A little over a year ago, Tesla was the undisputed top stock listed on the U.S. stock market at that time. Tesla’s stock price topped USD 380 in early November 2021, and its founder and CEO, Elon Musk, was regarded by investors as the real-world “Iron Man”.
However, no one could have predicted that just this past year, Tesla’s stock plunged nearly 70% for the year, wiping out more than USD 700 billion in market value.
This has left the market wondering how did the once highly sought-after top stock suffered such a waterloo in the past year. And will Tesla’s stock price make a comeback this year? Here, we shall look into these questions together.
Market Share: Short & Long Term Concerns
With the official start-up of Tesla’s mega-factory in Shanghai, China, in 2020, Tesla’s ambition to capture market share is already evident. As early as a year ago, Tesla even made a bold statement, aiming to achieve a 50% year-over-year sales growth target for 2022.
However, at the beginning of the 2023 New Year, Tesla announced its latest delivery figures, with 1,133,800 vehicles delivered in 2022, an increase of about 40% year-on-year, which was far below the 50% growth target. As a result, Tesla’s share price took another hit at the start of 2023, closing down 12.24% in a single day on 3rd January 2023.
A major reason for Tesla’s weaker-than-expected delivery numbers is that Tesla’s share is not a one-trick pony in major markets.
Take the China market as an example. According to data from China Automotive Technology and Research Center (CATARC), as cited by Bloomberg, BYD firmly holds the top spot in China’s new energy vehicle retail sales in 2022 with a market share of nearly 20%, well ahead of Tesla’s 11.6% market share.
If it weren’t for Tesla’s continuous price cuts in the second half of 2022 to meet sales targets, Tesla might not even be able to secure its second place, as third place Wuling Motors trails Tesla by only about 0.6% in terms of market share in China.
In terms of the global market, Tesla, despite its current share topping the list, is not at ease. Bloomberg analysts believe that the veteran car company Volkswagen (VW) may surpass Tesla in the global market share of new energy vehicles in 2026.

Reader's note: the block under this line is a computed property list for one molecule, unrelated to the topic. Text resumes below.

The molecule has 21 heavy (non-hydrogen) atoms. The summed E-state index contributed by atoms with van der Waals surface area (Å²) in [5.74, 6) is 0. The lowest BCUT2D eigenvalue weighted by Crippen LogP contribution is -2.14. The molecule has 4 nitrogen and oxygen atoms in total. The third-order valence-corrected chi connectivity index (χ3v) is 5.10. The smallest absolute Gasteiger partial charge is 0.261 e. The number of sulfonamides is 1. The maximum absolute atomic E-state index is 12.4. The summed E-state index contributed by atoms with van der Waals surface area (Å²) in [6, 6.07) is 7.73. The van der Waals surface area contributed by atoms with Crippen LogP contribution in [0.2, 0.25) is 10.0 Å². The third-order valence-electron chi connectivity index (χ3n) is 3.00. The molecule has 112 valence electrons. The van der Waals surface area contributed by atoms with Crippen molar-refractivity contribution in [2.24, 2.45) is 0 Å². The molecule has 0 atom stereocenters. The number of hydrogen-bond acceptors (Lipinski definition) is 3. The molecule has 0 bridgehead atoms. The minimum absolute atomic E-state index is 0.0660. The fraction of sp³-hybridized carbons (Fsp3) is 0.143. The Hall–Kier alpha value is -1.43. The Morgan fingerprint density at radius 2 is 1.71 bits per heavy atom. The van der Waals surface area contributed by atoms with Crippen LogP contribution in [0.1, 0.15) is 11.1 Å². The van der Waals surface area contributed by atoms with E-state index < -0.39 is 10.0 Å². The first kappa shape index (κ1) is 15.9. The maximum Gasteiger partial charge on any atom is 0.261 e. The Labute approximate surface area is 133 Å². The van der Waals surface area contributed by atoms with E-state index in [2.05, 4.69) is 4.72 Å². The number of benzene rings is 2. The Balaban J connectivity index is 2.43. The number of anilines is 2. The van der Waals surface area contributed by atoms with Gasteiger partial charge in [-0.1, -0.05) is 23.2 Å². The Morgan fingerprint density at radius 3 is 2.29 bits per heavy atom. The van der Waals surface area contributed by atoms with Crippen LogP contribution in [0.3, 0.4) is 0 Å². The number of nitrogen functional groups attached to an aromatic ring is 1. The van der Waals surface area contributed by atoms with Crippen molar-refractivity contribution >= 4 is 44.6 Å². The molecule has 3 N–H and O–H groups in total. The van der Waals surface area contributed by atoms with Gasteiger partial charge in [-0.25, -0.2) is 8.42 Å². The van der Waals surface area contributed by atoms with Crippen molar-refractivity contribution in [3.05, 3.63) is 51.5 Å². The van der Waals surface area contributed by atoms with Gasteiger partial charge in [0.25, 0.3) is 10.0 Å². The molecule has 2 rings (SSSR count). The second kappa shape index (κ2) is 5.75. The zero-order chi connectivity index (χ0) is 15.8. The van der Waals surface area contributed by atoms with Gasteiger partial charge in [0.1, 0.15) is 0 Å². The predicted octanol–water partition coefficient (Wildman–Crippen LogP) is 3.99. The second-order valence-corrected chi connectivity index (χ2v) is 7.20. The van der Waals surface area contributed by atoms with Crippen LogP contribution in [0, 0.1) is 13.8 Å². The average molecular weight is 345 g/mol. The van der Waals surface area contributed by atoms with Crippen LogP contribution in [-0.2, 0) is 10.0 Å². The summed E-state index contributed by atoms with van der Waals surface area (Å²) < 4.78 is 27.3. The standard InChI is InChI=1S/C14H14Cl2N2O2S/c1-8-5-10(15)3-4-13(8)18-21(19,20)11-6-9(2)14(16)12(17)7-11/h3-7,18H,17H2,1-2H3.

The main reason behind this speculation is that VW will launch new new-energy vehicle models in the next few years, and these new models are said to greatly improve the latency of the in-car software problem.
At the same time, VW is also actively laying out onboard batteries, aiming to increase battery capacity, and plans to inject 30 billion euros into the supply chain by 2030, including building six new car battery plants in Europe.
As a result, the market generally doubts whether Tesla’s new energy vehicles can still be a dominant player in the industry, thus putting pressure on the stock price.
Market Sentiment: Fed’s Macro Pressure & Elon Musk’s Twitter Mayhem
The Federal Reserve:
The Fed’s aggressive rate hikes over the past year have had a self-evident impact on financial markets. Under the influence of interest rate hikes, all three major stock indices have fallen in 2022.
The market is also eager for the Fed to slow the pace of rate hikes as soon as 2023, and to switch to a rate-cutting cycle as soon as possible. However, the latest minutes from the Fed’s December meeting, released on 4th January, certainly threw cold water on those hopes.
The minutes showed that the easing of the financial environment will hinder the Fed’s efforts to suppress inflation. In addition, the Fed remains committed to achieving its 2% inflation target, and the market has underestimated the Fed’s determination to fight inflation.
Such a hawkish stance is naturally not good news for the market. But after more than a year of continued pressure from the Fed, the market seems to have gotten used to it. All three stocks ended the day slightly higher, suggesting that the market has already priced in the Fed’s stance of keeping interest rates high.
On the other hand, the Fed did not put the word out in the minutes, but left some room for flexibility in monetary policy given the high level of uncertainty.
However, in any case, a high interest rate is not good for the stock market. Under such a macro background, Tesla’s stock price will naturally be under pressure to a certain extent.
Elon Musk has been in the news a lot over the past year, especially with his high-profile acquisition of Twitter.
In order to complete the acquisition of Twitter, Musk has sold USD 23 billion worth of Tesla stock in 2022 to pay USD 44 billion for the Twitter acquisition. This has certainly disappointed Tesla’s investors and is one of the major reasons why Tesla’s stock price has gone all the way down in the last year.